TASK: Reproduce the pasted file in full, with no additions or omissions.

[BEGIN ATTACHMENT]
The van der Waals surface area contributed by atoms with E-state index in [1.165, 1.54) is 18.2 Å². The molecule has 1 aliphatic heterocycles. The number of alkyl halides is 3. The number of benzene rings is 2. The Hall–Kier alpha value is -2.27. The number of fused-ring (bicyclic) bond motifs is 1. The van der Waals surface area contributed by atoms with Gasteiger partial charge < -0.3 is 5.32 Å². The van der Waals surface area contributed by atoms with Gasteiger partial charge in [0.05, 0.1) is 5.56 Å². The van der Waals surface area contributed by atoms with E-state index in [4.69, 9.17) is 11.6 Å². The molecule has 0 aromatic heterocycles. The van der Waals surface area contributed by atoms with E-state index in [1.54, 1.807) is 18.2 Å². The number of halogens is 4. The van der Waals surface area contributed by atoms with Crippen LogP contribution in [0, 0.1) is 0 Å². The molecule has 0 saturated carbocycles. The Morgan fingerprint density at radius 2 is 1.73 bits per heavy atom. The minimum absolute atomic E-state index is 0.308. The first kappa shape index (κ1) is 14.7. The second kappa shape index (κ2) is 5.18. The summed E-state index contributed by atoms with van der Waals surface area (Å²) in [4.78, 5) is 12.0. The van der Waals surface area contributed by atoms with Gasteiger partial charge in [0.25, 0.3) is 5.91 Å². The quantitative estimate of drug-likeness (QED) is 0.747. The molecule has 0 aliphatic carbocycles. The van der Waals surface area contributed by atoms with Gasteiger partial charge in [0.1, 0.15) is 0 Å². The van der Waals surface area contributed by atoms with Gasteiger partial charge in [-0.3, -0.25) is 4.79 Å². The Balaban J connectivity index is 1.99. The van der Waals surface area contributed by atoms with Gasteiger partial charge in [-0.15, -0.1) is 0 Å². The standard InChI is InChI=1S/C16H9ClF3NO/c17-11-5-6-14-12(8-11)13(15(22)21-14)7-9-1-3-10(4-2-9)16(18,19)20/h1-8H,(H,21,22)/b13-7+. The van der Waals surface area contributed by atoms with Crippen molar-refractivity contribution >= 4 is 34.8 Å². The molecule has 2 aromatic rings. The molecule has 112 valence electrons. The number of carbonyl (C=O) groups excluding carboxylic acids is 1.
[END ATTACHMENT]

The van der Waals surface area contributed by atoms with E-state index in [1.165, 1.54) is 18.2 Å². The molecule has 1 aliphatic heterocycles. The number of alkyl halides is 3. The number of benzene rings is 2. The Hall–Kier alpha value is -2.27. The number of fused-ring (bicyclic) bond motifs is 1. The van der Waals surface area contributed by atoms with Gasteiger partial charge < -0.3 is 5.32 Å². The van der Waals surface area contributed by atoms with Gasteiger partial charge in [0.05, 0.1) is 5.56 Å². The van der Waals surface area contributed by atoms with E-state index in [4.69, 9.17) is 11.6 Å². The molecule has 0 aromatic heterocycles. The van der Waals surface area contributed by atoms with E-state index in [1.54, 1.807) is 18.2 Å². The number of halogens is 4. The van der Waals surface area contributed by atoms with Crippen LogP contribution in [0, 0.1) is 0 Å². The molecule has 0 saturated carbocycles. The Morgan fingerprint density at radius 2 is 1.73 bits per heavy atom. The minimum absolute atomic E-state index is 0.308. The first kappa shape index (κ1) is 14.7. The second kappa shape index (κ2) is 5.18. The summed E-state index contributed by atoms with van der Waals surface area (Å²) in [4.78, 5) is 12.0. The van der Waals surface area contributed by atoms with Gasteiger partial charge in [0.25, 0.3) is 5.91 Å². The quantitative estimate of drug-likeness (QED) is 0.747. The molecule has 0 aliphatic carbocycles. The van der Waals surface area contributed by atoms with Gasteiger partial charge in [0.1, 0.15) is 0 Å². The van der Waals surface area contributed by atoms with Gasteiger partial charge in [-0.3, -0.25) is 4.79 Å². The Balaban J connectivity index is 1.99. The van der Waals surface area contributed by atoms with Gasteiger partial charge in [-0.15, -0.1) is 0 Å². The standard InChI is InChI=1S/C16H9ClF3NO/c17-11-5-6-14-12(8-11)13(15(22)21-14)7-9-1-3-10(4-2-9)16(18,19)20/h1-8H,(H,21,22)/b13-7+. The van der Waals surface area contributed by atoms with Crippen molar-refractivity contribution >= 4 is 34.8 Å². The molecule has 2 aromatic rings. The molecule has 112 valence electrons. The number of carbonyl (C=O) groups excluding carboxylic acids is 1.